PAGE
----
The christmas poinsettia in botanical art
Flor de Nochebuena, the Christmas poinsettia, is indigenous to Mexico and Central America where the shrub can grow to 15 feet with few branches—a rather sprawling, scraggly thing when compared to the full, bushy cultivated plants we expect to see every December.
The man who first brought the plant to America was Joel Roberts Poinsett (1779-1851), a diplomat and politician from South Carolina. He trained in Scotland to be a physician, but left his studies to travel in Europe. He eventually found a career in politics, serving first in the South Carolina legislature, then as U.S. Congressman from South Carolina until his appointment as the United States’ first ambassador to Mexico. His political career culminated with his appointment as Secretary of War under President Van Buren.
Poinsett was keenly interested in botany and collected plants throughout his travels for cultivation in the greenhouses at his home. While serving as ambassador in Mexico, he collected live specimens of an unusual plant known as cuetlaxochitl that he found growing in Taxco de Alarcón, southwest of Mexico City, and sent them back to South Carolina for cultivation. He shared the plant with botanist Robert Buist of the Pennsylvania Horticultural Society who, in 1829, exhibited the plant as Euphorbia pulcherrima at the Society’s flower show. By 1835, the plant was being grown enthusiastically in the U.S., Scotland, and England. Robert Graham, professor of botany at Edinburgh University, prepared an account of the species for Curtis’s Botanical Magazine in 1836, where he named the new introduction Poinsettia pulcherrima. Today, the plant is once again named Euphorbia pulcherrima, but Poinsett’s contribution to horticulture is recognized in the common name “poinsettia”.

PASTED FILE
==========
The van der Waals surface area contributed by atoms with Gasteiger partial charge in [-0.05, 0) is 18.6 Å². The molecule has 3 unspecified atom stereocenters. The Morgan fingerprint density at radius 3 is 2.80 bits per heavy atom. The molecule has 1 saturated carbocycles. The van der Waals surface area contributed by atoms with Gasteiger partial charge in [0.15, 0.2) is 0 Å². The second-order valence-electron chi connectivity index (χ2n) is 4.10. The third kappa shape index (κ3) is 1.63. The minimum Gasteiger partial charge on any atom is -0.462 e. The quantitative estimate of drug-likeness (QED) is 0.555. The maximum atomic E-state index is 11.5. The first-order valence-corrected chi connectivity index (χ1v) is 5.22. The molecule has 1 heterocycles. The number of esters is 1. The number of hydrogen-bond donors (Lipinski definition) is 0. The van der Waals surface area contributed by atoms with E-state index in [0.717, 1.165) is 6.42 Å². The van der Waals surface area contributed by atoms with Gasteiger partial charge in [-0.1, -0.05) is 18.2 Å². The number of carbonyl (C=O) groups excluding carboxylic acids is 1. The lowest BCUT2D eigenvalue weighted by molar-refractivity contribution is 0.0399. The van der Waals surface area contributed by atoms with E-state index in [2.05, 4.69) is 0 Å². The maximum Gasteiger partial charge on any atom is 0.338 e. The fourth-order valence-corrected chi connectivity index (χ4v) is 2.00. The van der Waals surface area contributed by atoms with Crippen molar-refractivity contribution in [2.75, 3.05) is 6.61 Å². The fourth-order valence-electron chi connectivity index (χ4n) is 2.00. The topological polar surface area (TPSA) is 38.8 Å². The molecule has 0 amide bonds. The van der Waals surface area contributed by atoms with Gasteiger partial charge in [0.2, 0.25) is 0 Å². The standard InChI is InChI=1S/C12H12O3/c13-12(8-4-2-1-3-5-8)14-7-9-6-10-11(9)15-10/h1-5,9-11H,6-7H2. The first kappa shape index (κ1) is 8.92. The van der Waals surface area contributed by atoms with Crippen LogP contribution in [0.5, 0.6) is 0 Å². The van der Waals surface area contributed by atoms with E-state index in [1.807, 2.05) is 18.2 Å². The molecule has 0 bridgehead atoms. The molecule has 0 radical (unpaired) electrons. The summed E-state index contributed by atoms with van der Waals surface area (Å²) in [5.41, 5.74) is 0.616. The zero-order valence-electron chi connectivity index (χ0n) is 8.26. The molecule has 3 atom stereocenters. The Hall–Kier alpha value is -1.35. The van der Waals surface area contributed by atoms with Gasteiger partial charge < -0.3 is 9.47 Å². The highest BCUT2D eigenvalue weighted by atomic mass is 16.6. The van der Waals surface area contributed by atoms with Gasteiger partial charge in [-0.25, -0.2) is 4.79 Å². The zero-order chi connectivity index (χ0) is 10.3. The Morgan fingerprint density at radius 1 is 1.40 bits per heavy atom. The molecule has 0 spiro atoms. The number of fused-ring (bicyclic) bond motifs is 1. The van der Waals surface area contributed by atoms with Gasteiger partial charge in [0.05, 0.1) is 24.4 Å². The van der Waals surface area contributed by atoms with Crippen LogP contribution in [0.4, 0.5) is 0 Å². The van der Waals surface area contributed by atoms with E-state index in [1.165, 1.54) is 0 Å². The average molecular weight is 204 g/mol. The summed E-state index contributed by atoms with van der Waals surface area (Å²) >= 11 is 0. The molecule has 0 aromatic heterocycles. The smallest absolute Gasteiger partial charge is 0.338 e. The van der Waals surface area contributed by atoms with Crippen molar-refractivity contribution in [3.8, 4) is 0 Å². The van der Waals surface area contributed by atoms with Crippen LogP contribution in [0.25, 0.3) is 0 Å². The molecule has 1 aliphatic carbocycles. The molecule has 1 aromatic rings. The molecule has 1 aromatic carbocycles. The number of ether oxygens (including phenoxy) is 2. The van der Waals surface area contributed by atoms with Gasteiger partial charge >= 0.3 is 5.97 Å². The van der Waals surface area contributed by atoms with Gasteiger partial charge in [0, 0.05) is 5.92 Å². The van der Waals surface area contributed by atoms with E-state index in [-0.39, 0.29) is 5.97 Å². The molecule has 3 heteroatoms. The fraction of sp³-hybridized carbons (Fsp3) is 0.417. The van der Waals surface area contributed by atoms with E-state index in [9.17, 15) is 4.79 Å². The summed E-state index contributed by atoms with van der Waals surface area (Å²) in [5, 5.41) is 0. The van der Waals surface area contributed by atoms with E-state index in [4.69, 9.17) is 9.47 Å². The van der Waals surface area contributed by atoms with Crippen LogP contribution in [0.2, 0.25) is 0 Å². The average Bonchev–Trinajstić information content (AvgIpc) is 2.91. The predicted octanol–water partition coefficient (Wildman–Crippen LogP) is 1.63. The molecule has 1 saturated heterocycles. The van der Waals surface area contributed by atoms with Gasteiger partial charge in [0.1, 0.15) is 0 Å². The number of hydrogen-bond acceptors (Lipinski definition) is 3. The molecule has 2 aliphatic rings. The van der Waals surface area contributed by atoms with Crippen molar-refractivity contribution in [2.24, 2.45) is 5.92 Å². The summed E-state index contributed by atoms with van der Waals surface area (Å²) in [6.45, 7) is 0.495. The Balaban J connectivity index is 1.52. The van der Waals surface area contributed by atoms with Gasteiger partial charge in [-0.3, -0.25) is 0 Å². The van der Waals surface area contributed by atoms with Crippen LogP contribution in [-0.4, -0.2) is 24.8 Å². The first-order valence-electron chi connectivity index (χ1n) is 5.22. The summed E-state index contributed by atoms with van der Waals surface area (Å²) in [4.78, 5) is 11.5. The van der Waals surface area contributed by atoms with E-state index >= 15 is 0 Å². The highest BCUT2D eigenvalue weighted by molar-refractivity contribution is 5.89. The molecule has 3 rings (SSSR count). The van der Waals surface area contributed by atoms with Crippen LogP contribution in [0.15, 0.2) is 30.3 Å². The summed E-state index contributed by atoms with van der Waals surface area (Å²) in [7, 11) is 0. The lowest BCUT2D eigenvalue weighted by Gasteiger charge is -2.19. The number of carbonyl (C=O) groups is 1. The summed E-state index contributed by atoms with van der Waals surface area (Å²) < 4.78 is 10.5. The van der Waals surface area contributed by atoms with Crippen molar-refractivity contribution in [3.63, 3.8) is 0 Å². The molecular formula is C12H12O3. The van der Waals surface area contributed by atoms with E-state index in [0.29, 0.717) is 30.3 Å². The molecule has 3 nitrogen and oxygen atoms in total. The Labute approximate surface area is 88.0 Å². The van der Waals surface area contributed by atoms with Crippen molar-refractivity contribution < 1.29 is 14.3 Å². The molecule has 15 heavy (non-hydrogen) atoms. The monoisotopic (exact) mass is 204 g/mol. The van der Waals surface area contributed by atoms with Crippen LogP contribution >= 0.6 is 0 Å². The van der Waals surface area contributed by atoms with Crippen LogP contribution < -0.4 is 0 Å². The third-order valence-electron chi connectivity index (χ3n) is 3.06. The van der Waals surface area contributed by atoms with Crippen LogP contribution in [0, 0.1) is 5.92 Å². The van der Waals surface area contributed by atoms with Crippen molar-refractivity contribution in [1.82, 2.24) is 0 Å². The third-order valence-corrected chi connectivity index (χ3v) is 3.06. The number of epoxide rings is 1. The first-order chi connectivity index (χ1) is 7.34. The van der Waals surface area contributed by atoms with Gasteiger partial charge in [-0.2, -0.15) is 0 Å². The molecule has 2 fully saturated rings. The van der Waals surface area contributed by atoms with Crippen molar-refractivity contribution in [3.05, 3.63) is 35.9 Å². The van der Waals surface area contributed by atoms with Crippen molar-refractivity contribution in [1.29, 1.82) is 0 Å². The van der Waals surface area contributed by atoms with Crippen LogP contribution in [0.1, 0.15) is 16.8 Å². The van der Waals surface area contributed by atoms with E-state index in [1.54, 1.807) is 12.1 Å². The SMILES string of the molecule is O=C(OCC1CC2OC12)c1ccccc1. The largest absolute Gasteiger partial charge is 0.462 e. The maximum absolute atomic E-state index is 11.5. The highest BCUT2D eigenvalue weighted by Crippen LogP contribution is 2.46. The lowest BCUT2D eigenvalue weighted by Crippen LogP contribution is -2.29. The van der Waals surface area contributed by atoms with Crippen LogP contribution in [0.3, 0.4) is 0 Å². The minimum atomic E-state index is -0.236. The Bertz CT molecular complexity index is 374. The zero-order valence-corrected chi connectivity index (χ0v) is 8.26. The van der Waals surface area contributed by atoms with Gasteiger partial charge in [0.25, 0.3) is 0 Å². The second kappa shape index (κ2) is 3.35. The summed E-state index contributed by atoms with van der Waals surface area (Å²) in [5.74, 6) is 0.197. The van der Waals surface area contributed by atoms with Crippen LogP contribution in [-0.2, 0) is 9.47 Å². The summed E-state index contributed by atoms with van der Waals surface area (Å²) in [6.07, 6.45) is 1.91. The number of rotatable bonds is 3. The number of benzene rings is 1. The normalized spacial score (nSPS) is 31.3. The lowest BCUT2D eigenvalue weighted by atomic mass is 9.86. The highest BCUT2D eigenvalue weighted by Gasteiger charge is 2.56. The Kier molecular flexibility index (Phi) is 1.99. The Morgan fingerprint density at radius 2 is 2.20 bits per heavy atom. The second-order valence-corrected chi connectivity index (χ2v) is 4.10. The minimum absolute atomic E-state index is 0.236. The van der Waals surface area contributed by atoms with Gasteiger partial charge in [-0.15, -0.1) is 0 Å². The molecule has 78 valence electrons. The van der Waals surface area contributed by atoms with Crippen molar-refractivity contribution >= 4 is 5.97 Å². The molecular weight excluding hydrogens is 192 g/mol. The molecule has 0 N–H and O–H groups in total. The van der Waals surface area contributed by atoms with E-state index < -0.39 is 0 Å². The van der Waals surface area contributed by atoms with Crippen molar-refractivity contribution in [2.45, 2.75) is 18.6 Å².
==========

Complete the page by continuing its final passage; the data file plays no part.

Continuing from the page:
From Europe, the poinsettia spread throughout the world as a rare winter-blooming plant whose brilliant red bracts could brighten the dreariest days. In America, the plant found its way to California where the climate was favorable for commercial cultivation. The enormous market for poinsettias was largely created by the Ecke family, immigrants from Germany who settled in Encinitas and began selling poinsettias in 1909. Within ten years they were shipping poinsettias to New York and Chicago, and at present, the poinsettia has become the country’s top-selling potted plant, with over 100 cultivars of varying size and color.
The richly colored illustration shown here accompanied Graham’s 1836 article in Curtis’s Botanical Magazine. At the center of the red bracts are the distinctive flowers characteristic of the Euphorbias. The male and female flowers of the poinsettia have very prominent cup-shaped nectaries that appear to be two slightly open thick yellow lips. The structure of these unusual flowers is more apparent in Lucretia Hamilton’s pen and ink drawing of the poinsettia. Male and female flowers are in the lower left corner of the drawing, and the yellow-lipped nectaries can be seen on the sides of the flowers. The plant’s magnificent color is missing in this drawing, but there is remarkable clarity in her depictions of all other aspects of the plant. — Cindy Hartwell
This appeared in the December 2015 issue of the Desert Breeze, the monthly newsletter of the Tucson Cactus and Succulent Society.